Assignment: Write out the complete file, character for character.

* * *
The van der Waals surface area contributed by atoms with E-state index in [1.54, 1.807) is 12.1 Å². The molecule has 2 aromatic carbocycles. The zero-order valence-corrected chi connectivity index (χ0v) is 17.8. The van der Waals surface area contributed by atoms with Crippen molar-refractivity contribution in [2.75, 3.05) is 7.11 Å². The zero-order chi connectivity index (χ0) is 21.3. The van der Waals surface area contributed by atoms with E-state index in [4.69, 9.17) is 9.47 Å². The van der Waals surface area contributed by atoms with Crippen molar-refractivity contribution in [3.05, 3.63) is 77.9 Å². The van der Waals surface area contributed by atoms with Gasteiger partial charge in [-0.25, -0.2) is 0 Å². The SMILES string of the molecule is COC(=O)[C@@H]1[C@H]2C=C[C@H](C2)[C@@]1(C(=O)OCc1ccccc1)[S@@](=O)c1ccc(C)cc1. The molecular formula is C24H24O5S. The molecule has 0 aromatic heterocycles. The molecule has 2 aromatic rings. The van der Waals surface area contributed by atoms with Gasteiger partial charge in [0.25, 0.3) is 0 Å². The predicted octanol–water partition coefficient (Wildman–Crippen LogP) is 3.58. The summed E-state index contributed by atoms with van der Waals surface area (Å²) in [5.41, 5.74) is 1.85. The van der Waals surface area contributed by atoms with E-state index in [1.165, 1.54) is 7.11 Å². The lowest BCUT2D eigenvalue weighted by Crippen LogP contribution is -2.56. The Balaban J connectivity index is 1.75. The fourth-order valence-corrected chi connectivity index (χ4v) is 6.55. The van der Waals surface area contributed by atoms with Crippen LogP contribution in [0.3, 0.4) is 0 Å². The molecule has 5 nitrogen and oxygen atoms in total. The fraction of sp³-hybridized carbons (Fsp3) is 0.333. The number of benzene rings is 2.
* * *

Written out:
The van der Waals surface area contributed by atoms with E-state index in [1.54, 1.807) is 12.1 Å². The molecule has 2 aromatic carbocycles. The zero-order valence-corrected chi connectivity index (χ0v) is 17.8. The van der Waals surface area contributed by atoms with Crippen molar-refractivity contribution in [2.75, 3.05) is 7.11 Å². The zero-order chi connectivity index (χ0) is 21.3. The van der Waals surface area contributed by atoms with E-state index in [4.69, 9.17) is 9.47 Å². The van der Waals surface area contributed by atoms with Crippen molar-refractivity contribution in [3.05, 3.63) is 77.9 Å². The van der Waals surface area contributed by atoms with Gasteiger partial charge in [-0.25, -0.2) is 0 Å². The SMILES string of the molecule is COC(=O)[C@@H]1[C@H]2C=C[C@H](C2)[C@@]1(C(=O)OCc1ccccc1)[S@@](=O)c1ccc(C)cc1. The molecular formula is C24H24O5S. The molecule has 0 aromatic heterocycles. The molecule has 2 aromatic rings. The van der Waals surface area contributed by atoms with Gasteiger partial charge in [0.25, 0.3) is 0 Å². The predicted octanol–water partition coefficient (Wildman–Crippen LogP) is 3.58. The summed E-state index contributed by atoms with van der Waals surface area (Å²) in [5.41, 5.74) is 1.85. The van der Waals surface area contributed by atoms with E-state index in [1.165, 1.54) is 7.11 Å². The lowest BCUT2D eigenvalue weighted by Crippen LogP contribution is -2.56. The Balaban J connectivity index is 1.75. The fourth-order valence-corrected chi connectivity index (χ4v) is 6.55. The van der Waals surface area contributed by atoms with Crippen LogP contribution in [0.3, 0.4) is 0 Å². The molecule has 5 nitrogen and oxygen atoms in total. The fraction of sp³-hybridized carbons (Fsp3) is 0.333. The number of benzene rings is 2.